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International Programs coordinates overseas trip for local high school students

Students from Topeka in Shanghai

From The Ichabod - Fall 2017

Helping students realize traveling around the world is a rewarding experience is central to what Washburn’s study abroad program does to help college students.

“The earlier someone is exposed to international travel and learning, the more likely they are going to continue to do it,” said Baili Zhang, director, international programs at Washburn.

As a service to the local community, Washburn decided to extend its international program planning beyond the University, and sent its first group of high school students to China this past spring break.

The groundwork for the trip was laid in 2014, when Janie Vogel’s Chinese class at Topeka High School began a pen pal exchange with students at Quzhou No. 2 High School in China. As students got to know each other better, they began exchanging small gifts and pictures of each other’s families.

In 2016, nine students and one teacher from China visited Topeka High and Washburn University. In China, the school day is much longer and can last well into the evening. Since the American school day is shorter, the Chinese students were able to experience cultural events and athletic games.

“Then it was our turn to go to China, but there wasn’t a precedent for a University taking a group of high school students abroad,” said Andy Vogel, coordinator for international student recruitment and retention. “We had to start from the ground up on developing the policies and looking into the liability of the trip.”

It was important the trip was affordable for students who wanted to attend, and Washburn knew it could cut the costs of the trip as it didn’t take any overhead costs that a travel company would charge. A University planning for a trip like this for high school students was unique, and there weren’t other programs to look at for examples. Zhang credited Robert and Marcie Holtz and Barnes & Noble for their generosity in supporting some of the trip.

"Even though the trip was budgeted at cost, it was still expensive for some families to go, so the donations really helped,” Zhang said. “It showed the students that people care about international education, and it motivated them to pursue it."

Seven students from Topeka High School and one student from Seaman High School took the trip with the Vogels accompanying them for 12 days. The students attended class with their Chinese counterparts at Quzhou No. 2 High School in China – getting the opportunity to experience the long and rigorous school days and to stay with Chinese host families.

Tina Williams, study abroad coordinator at Washburn, worked on logistics and policies for the trip. She said the U.S.-China Youth Exchange Program was able to come together because of unique connections in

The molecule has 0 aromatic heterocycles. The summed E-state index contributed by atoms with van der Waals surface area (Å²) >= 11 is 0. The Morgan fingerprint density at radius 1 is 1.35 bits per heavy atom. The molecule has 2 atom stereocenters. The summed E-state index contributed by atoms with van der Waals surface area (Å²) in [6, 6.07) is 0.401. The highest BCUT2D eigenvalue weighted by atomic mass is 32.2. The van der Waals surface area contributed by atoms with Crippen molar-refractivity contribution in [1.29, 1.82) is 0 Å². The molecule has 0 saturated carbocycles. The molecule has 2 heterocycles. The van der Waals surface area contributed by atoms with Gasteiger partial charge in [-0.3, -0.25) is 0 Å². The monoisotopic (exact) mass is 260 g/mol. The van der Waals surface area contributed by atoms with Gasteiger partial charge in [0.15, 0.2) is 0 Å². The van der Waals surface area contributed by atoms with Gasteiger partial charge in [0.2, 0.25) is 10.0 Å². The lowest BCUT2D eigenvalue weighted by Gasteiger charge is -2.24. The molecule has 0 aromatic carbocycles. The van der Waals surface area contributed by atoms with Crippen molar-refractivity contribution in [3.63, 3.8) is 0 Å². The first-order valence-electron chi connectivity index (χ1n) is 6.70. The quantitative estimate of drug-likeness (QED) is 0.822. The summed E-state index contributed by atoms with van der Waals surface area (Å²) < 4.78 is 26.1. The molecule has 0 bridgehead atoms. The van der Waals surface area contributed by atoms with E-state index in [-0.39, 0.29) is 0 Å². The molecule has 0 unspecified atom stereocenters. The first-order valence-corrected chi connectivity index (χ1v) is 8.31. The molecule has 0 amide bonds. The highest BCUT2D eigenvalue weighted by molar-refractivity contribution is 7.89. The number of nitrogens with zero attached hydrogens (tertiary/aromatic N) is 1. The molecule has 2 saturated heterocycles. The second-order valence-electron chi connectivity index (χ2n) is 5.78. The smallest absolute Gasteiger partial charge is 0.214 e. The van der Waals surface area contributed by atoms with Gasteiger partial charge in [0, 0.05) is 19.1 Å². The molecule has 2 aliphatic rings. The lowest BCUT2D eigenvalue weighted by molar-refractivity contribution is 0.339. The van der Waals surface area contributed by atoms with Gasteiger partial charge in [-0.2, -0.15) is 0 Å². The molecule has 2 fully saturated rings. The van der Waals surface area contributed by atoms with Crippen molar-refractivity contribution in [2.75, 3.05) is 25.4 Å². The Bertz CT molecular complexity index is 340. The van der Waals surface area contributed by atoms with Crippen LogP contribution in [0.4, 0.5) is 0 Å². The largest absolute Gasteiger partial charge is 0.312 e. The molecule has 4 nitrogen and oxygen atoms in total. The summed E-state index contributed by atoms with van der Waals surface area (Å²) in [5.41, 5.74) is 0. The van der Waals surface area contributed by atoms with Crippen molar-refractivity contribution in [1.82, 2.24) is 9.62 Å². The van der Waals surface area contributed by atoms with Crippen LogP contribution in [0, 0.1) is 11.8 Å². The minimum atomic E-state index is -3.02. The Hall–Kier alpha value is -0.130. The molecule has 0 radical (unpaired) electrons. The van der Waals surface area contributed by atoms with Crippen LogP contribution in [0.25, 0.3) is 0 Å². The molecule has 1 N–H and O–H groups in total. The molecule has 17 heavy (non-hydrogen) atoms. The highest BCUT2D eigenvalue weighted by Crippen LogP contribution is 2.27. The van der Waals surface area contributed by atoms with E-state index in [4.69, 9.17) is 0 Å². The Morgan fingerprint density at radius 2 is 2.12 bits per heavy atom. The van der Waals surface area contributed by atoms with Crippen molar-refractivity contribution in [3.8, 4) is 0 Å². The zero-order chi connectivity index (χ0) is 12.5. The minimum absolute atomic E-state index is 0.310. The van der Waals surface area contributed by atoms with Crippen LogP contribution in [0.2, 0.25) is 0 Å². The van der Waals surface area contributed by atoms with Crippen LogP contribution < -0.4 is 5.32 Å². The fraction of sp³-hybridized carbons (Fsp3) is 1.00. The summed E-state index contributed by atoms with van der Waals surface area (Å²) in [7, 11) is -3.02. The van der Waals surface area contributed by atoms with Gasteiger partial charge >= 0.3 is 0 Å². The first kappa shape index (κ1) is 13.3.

the community.

“It takes an adventurous and curious student to invest time and resources to travel and study abroad, and these students were perfectly suited for the challenge,” Williams said.

Amber Schmidt, a senior at Topeka High School, said it was interesting to see the differences and similarities of other young adults who were learning and growing up at the same time as her.

“I definitely want to study abroad again; I want to be put out of my comfort zone,” she said. “We started out as pen pals, and then we were able to see them in their world. It makes you realize how small the world is.”

Schmidt said now that she is considering which college to attend, she is looking at what kind of study abroad opportunities are available.

“The students who returned are not the ones who left,” said Andy Vogel. “The hospitality of the Chinese people was wonderful, and everyone came back more compassionate and more mature.”

The work of International Programs is already paying off as several of the pen pals and trip participants are now attending Washburn.

"We hope outreach programs like this will bring more local students to campus and motivate them to consider Washburn after they graduate," said Zhang.

A group from China will come back to Washburn’s campus this spring, and Janie Vogel hopes the trip will continue to inspire high school students in Topeka.

“There really is no partnership more important,” said Andy Vogel of the U.S. and China relationship. “It’s a growing economy and political influence. With these two superpowers, if they are friends, it could create a whole new age of harmony.”

The Ichabod fall 2017 magazine cover

The Ichabod tells our story with features on alumni, faculty, staff, students and friends, along with the latest campus news. Read the 2016-17 fall edition online and look for the 2017-18 fall edition in October.

View past editions

 

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